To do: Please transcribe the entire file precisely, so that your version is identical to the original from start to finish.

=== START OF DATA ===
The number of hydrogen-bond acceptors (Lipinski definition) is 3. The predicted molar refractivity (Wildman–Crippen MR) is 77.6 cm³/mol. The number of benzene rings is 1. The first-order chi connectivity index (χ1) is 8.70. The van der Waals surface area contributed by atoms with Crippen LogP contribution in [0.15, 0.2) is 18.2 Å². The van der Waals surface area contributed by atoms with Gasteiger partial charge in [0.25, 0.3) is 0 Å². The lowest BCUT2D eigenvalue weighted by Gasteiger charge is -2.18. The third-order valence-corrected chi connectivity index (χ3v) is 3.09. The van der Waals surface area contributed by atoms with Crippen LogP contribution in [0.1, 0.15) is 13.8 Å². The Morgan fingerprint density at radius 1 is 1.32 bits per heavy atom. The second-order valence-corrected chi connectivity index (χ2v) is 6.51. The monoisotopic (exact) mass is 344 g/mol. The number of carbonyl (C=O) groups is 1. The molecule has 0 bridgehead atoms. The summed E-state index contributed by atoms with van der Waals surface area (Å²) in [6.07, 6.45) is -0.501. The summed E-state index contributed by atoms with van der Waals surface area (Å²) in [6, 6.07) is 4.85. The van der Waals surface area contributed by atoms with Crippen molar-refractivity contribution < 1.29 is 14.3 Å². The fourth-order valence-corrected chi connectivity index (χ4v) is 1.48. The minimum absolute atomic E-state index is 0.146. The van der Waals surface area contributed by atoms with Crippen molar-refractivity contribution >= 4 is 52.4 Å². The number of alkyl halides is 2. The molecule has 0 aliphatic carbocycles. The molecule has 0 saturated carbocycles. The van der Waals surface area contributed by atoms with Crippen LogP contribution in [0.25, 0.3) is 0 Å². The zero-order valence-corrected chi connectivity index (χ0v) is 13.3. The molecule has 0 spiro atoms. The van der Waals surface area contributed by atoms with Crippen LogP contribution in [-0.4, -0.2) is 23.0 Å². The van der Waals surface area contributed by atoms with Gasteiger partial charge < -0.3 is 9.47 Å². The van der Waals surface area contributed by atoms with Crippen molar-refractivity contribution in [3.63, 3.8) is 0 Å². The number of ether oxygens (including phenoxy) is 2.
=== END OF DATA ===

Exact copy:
The number of hydrogen-bond acceptors (Lipinski definition) is 3. The predicted molar refractivity (Wildman–Crippen MR) is 77.6 cm³/mol. The number of benzene rings is 1. The first-order chi connectivity index (χ1) is 8.70. The van der Waals surface area contributed by atoms with Crippen LogP contribution in [0.15, 0.2) is 18.2 Å². The van der Waals surface area contributed by atoms with Gasteiger partial charge in [0.25, 0.3) is 0 Å². The lowest BCUT2D eigenvalue weighted by Gasteiger charge is -2.18. The third-order valence-corrected chi connectivity index (χ3v) is 3.09. The van der Waals surface area contributed by atoms with Crippen LogP contribution in [0.1, 0.15) is 13.8 Å². The Morgan fingerprint density at radius 1 is 1.32 bits per heavy atom. The second-order valence-corrected chi connectivity index (χ2v) is 6.51. The monoisotopic (exact) mass is 344 g/mol. The number of carbonyl (C=O) groups is 1. The molecule has 0 bridgehead atoms. The summed E-state index contributed by atoms with van der Waals surface area (Å²) in [6.07, 6.45) is -0.501. The summed E-state index contributed by atoms with van der Waals surface area (Å²) in [6, 6.07) is 4.85. The van der Waals surface area contributed by atoms with Crippen molar-refractivity contribution < 1.29 is 14.3 Å². The fourth-order valence-corrected chi connectivity index (χ4v) is 1.48. The minimum absolute atomic E-state index is 0.146. The van der Waals surface area contributed by atoms with Crippen molar-refractivity contribution >= 4 is 52.4 Å². The number of alkyl halides is 2. The molecule has 0 aliphatic carbocycles. The molecule has 0 saturated carbocycles. The van der Waals surface area contributed by atoms with Crippen LogP contribution in [0.25, 0.3) is 0 Å². The zero-order valence-corrected chi connectivity index (χ0v) is 13.3. The molecule has 0 spiro atoms. The van der Waals surface area contributed by atoms with Crippen LogP contribution in [-0.4, -0.2) is 23.0 Å². The van der Waals surface area contributed by atoms with Gasteiger partial charge < -0.3 is 9.47 Å². The van der Waals surface area contributed by atoms with Crippen molar-refractivity contribution in [3.63, 3.8) is 0 Å². The number of ether oxygens (including phenoxy) is 2.